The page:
Three docks are located within the Cherry Point Aquatic Reserve. In the foreground is the dock built in 1971 by the Atlantic Richfield Company (ARCO). The middle ground dock was constructed in 1966 by Intalco Aluminum Corp., and in the background is the dock constructed in 1954 by Mobil Oil.
photo: National Oceanic and Atmospheric Administration
by Eddy Ury
New Restrictions on Fossil Fuel Industries Passed Unanimously
Editor’s Note: For more background and context, read Part 1 in the February 2019 issue and Part 2 in the January 2020 issue.*
Cherry Point has long been one of the world’s most targeted locations for intercontinental transshipment of fossil fuels. In the last decade, disputes around Cherry Point’s development galvanized thousands of local residents on opposing sides through numerous public hearings, rallies, actions, and local elections — until now. After a decade of fighting, it seems that the window to export coal, oil and gas through Cherry Point has closed for good.
On July 27, the Whatcom County Council unanimously passed an ordinance that outright prohibits new fossil fuel facilities, terminals and piers, while limiting expansion of existing industries. These are the most restrictive regulations currently imposed on oil refineries by any municipality in the United States. What’s more, at the final stage of public input, these new regulations were supported by the very same oil companies and labor unions that had once fiercely opposed them. The unprecedented outcome left many observers with lingering questions about this monumental legislation’s final form and function; some may find answers in this story.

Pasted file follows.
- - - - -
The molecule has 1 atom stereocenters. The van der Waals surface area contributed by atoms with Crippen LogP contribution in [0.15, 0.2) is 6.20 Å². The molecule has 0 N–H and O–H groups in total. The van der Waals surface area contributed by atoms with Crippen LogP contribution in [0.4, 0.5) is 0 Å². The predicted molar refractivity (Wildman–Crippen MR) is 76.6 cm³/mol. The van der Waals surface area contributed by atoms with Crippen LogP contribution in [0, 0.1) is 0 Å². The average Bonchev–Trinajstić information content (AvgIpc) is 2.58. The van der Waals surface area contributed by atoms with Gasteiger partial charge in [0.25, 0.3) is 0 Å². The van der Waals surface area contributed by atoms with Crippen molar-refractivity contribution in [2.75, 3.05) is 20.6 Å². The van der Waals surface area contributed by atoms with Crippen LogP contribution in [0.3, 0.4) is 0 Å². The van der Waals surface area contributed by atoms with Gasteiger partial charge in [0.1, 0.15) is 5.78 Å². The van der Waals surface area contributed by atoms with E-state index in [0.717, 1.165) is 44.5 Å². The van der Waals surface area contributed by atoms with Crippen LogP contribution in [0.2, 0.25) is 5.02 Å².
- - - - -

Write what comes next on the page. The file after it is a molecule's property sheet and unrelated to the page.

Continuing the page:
The road to passing these “Cherry Point Amendments” ran through a span of time during which our world turned on its head. While the process for “Cherry Point Amendments” unfolded, we saw the rise and fall of President Trump, the Covid-19 pandemic, and reached the tipping point of climate catastrophe. The year 2020 marked a pivotal point for our changing reality in so many ways; the course for Cherry Point was no exception.
The Thin Green Line
For the last decade, an onslaught of fossil fuel industry expansions across this continent have been embattled, halted, delayed, canceled and denied. An avalanche of dirty energy projects cascaded down from mountains of Wall Street capital into high-risk gambits to carry fossil fuels from unconventional sources through new pipelines and transshipment terminals. Surges of inefficient, polluting and expensive extraction methods like fracking and strip mining were hailed as vehicles for energy independence and economic recovery.